Important message to all of our members: Please do not assume power is out when a line is down. The picture on the left shows a line that was down and energized for 2 1/2 days before we found it. Don’t assume that you can drive over the line just because it is down and you believe it is dead, please call us at 393-1500 or 2792135 and we will check it out.

An evaluation was done and it was apparent that we had quite a few poles on the ground as well as line breaks. With the road conditions and the snow that had blown in it was obvious that it was going to take some work to get power restored to some of our more rural members. We called in extra help. Kainz Construction graciously sent several crews to assist with pole replacement, and our neighbors to the south, Black Hills Electric sent two crews to help after their restoration process was complete.


As you can see from the photos it was going to take more than our regular equipment to get around. We had members that so graciously moved snow to help us make a speedier recovery to those without power...to them we can’t thank you enough. We had a lineman who spent 2 days just moving snow to make access to the poles easier, and yes, our line crews did get stuck. But at the end of the day, they still had a smile and a lot of determination to get the last member restored. It was Saturday afternoon around 1:30 p.m. when power was restored to the last member. We appreciate the patience, kind words and acts of kindness as we worked through Storm Rudolph (named by one of our lineman).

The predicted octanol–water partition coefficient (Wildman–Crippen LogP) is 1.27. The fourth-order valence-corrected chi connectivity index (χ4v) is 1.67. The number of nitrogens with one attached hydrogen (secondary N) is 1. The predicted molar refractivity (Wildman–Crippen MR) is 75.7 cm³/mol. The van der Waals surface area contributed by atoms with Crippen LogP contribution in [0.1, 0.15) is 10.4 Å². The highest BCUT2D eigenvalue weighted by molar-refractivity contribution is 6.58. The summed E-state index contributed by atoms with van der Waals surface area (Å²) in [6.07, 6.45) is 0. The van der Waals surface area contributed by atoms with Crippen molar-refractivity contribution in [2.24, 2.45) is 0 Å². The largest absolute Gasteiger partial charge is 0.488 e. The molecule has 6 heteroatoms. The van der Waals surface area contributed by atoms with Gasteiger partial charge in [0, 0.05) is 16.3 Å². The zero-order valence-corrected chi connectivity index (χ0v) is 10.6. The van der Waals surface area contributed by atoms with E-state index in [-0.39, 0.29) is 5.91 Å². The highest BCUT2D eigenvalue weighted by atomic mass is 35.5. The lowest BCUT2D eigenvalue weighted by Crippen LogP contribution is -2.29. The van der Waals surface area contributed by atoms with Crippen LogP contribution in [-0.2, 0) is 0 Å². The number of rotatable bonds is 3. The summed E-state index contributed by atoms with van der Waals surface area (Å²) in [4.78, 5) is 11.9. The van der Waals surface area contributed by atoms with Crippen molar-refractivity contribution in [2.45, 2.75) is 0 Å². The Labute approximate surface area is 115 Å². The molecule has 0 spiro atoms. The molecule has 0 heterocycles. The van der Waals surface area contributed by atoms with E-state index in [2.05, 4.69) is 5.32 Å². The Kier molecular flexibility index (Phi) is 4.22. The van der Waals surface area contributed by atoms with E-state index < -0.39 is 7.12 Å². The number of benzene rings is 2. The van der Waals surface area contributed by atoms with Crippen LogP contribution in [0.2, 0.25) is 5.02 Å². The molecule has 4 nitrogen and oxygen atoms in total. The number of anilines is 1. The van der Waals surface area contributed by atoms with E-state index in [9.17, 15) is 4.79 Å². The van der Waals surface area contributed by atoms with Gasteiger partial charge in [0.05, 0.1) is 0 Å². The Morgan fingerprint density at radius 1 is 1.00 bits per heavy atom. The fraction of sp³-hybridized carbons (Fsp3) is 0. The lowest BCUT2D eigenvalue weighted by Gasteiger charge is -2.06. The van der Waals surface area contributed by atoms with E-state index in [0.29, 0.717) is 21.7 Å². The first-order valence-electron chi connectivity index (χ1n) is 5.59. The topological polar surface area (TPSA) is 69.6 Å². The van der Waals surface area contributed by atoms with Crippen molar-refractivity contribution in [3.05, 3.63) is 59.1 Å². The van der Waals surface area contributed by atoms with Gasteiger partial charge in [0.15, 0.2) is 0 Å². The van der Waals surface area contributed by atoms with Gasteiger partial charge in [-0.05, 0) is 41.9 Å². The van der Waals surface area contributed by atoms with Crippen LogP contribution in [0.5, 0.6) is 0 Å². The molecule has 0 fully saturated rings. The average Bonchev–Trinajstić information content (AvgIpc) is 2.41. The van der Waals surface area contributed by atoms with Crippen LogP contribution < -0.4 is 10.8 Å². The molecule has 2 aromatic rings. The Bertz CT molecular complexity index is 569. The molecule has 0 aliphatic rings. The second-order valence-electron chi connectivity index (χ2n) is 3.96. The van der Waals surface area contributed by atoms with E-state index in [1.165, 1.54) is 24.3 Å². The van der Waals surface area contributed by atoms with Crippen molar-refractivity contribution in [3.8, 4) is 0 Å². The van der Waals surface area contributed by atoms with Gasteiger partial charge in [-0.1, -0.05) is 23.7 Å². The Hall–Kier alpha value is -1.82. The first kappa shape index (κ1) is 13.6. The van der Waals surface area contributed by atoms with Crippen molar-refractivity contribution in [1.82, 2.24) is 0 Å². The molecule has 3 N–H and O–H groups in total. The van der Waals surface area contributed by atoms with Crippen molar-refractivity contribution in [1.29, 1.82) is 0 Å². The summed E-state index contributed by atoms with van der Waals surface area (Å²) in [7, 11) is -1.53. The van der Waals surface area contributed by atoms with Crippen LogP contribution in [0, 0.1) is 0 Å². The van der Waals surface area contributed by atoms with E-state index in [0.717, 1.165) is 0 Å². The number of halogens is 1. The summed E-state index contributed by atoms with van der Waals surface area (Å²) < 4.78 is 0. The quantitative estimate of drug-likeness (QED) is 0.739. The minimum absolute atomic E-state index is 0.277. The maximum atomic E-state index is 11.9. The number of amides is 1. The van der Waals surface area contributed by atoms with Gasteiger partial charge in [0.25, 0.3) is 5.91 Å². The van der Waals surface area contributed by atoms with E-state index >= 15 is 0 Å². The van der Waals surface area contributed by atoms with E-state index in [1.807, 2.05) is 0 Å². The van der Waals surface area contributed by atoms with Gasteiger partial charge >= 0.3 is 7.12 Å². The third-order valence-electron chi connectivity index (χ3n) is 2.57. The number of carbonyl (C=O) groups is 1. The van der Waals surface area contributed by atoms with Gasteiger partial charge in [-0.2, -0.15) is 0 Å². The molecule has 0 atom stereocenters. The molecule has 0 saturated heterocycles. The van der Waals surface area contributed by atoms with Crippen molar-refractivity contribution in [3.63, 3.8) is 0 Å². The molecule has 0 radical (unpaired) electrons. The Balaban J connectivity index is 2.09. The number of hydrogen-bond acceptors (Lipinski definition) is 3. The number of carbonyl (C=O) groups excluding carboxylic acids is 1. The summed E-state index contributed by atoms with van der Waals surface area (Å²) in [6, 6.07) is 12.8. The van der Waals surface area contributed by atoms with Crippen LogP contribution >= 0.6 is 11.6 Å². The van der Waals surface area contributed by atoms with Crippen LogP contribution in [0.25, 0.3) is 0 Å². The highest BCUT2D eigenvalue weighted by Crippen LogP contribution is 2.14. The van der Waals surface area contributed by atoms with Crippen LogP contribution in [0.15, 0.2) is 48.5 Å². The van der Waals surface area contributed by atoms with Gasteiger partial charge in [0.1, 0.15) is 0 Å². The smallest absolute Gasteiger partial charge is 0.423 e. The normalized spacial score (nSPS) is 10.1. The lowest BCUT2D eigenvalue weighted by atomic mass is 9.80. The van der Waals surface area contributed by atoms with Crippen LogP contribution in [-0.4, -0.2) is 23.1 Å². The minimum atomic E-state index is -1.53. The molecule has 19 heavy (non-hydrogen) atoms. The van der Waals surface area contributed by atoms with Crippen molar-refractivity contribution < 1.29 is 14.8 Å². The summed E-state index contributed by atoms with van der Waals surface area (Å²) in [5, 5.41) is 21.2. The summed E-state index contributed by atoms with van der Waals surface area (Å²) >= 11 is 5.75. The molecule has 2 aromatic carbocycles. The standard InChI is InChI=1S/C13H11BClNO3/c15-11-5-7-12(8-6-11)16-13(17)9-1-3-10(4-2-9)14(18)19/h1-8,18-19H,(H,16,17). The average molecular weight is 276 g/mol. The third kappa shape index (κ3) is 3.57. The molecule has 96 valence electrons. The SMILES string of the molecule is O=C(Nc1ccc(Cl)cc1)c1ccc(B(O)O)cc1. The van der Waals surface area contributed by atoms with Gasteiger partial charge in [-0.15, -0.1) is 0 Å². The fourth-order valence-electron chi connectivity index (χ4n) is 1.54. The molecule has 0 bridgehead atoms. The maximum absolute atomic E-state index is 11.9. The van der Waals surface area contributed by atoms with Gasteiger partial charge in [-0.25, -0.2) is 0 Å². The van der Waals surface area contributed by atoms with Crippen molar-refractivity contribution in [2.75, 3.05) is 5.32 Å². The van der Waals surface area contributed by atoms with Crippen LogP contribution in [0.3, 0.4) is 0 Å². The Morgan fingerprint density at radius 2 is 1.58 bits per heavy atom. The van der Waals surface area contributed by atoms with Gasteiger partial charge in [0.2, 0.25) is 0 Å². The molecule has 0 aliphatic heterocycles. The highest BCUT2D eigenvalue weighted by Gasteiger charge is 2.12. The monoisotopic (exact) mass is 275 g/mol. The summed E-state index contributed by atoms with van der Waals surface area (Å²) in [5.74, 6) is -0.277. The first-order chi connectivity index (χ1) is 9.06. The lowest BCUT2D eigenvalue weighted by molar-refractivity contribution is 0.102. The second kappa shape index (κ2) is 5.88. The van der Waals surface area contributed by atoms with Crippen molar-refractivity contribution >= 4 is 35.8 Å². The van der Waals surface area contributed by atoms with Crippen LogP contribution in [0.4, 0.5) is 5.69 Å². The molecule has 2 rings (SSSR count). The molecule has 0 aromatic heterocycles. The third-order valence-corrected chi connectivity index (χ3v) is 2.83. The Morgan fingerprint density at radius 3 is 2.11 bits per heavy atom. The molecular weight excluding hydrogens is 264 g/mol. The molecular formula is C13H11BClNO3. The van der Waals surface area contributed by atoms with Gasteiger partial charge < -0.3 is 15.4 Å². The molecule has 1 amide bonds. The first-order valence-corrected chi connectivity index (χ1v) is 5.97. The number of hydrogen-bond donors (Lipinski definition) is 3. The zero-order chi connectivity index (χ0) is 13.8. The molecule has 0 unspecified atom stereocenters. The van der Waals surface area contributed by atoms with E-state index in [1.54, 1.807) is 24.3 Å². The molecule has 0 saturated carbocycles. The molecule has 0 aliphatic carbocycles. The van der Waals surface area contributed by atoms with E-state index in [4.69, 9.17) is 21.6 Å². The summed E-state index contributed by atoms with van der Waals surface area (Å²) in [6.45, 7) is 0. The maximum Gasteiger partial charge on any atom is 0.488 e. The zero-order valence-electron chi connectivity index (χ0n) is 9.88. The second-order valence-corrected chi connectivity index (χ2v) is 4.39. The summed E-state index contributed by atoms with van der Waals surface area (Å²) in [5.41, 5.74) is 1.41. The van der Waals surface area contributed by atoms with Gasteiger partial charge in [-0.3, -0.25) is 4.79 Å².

We had approximately 500 miles of line impacted by Mother Nature, 180 poles were broken off, 40 cross arms needed to be replaced along with 50 line breaks requiring repair. Approximately 3000 members were touched by the storm. We apologize for any inconvenience and appreciate all of the words of encouragement. West River Electric has the best members. We want to thank Kainz Construction who set aside their scheduled work load for the week to assist in setting poles and Black Hills Electric who sent 2 line crews up to assist with restoration. Thank you to WREA employees and your families for your dedication.

cooperative connections • F eb rua r y 2017 11

Where Are They Now? Rural Electric Youth Tour Alumni Walk Varied Paths